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Plasma Discharge Electrode for Electrostatic PrecipitatorsEPA Contract Number: EPD09043
Title: Plasma Discharge Electrode for Electrostatic Precipitators
Investigators: Alexander, Jeffrey
Small Business: Johansson Industries Inc.
EPA Contact: Manager, SBIR Program
Project Period: March 1, 2009 through February 28, 2011
Project Amount: $225,000
RFA: Small Business Innovation Research (SBIR) - Phase II (2009) RFA Text | Recipients Lists
Research Category: Small Business Innovation Research (SBIR) , SBIR - Air Pollution
Electrostatic precipitators are widely used for removal of particulate matter form boiler exhaust gases. The EPA promulgation of National emission Standards for Hazardous Air Pollutants (NESHAP) from Industrial, Commercial and Institutional Boilers and Process Heater will require industry to install many new high performance precipitators on such sources in the coming years.
The Plasma Discharge (PD) Electrode is an innovative technology intended to replace the conventional corona discharge electrodes in electrostatic precipitators. With the PD electrode, precipitators for small oil and coal fired boilers could be made significantly more efficient at removing fine particulate matter from their effluent gases.
Phase I research has shown that PD electrodes are capable of increasing the useful electrical power input to a precipitator by 42% and improve uniformity of current distribution by 200%. This promises to result in a twofold improvement in performance of an existing precipitator and a corresponding reduction in the cost of a new precipitator installation. Phase I testing also verified that the PD electrode can function in coal fired boiler exhaust gas streams.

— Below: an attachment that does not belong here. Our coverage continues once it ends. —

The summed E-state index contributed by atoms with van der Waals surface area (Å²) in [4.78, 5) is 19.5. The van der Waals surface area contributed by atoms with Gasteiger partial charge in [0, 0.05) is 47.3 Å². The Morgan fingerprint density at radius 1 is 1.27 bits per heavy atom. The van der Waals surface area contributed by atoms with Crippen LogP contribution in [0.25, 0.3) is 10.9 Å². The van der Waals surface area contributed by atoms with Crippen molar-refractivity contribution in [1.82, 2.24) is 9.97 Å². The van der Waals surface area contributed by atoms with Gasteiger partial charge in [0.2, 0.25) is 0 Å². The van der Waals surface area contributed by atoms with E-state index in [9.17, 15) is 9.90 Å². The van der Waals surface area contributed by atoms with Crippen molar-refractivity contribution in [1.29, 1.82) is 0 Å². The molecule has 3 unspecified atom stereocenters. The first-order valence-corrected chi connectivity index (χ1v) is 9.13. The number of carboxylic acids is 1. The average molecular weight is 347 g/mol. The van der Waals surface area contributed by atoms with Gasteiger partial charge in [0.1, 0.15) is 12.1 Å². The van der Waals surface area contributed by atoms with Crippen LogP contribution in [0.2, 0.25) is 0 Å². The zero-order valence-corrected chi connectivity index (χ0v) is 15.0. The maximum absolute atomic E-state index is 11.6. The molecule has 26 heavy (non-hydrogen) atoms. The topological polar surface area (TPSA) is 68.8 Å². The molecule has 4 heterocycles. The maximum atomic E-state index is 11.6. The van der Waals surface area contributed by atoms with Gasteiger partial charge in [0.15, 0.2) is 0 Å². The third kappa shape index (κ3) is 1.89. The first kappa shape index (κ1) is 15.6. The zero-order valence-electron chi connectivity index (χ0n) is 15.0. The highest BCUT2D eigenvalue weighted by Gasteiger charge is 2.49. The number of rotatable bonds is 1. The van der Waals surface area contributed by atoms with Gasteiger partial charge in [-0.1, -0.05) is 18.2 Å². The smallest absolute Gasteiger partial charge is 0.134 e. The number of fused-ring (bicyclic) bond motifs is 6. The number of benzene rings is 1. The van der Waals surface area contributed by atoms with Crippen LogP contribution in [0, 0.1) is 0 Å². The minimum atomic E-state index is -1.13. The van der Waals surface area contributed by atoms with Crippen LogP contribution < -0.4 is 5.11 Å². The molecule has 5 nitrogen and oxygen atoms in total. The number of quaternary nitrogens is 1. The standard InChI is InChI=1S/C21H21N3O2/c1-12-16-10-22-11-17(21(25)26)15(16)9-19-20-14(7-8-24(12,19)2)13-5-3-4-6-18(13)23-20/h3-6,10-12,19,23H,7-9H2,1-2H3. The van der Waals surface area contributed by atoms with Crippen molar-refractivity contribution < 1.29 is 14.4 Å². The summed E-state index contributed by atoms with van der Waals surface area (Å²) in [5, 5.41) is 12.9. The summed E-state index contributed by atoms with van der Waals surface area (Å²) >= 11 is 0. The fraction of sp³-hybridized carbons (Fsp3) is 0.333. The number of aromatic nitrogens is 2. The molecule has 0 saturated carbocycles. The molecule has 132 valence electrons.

The proposed Phase II research will demonstrate this improved performance on a pilot scale precipitator installed at a coal fired power plant. This will be done by measuring the particulate collection efficiency of a precipitator equipped with conventional electrodes and then measuring the collection efficiency of the same precipitator when fitted with the new PD electrodes.
The commercialization option will result in the retrofit of a full scale precipitator field with PD electrodes. When completed successfully, these two milestones would be sufficient to bring the technology to commercialization. It is anticipated that the PD electrode technology will be licensed by Neundorfer Particulate Knowledge, a leading supplier of aftermarket precipitator services in the US.
The design of the PD electrodes lends itself to use with electrostatic precipitators with very little change to their basic design. If demonstrated at full scale and technically successful, the PD electrode could become standard equipment in electrostatic precipitators installed on small industrial boilers. The improved performance they afford would decrease particulate emissions to atmosphere and/or decrease the cost of the precipitator installations. This would represent a significant advancement for particulate control technology.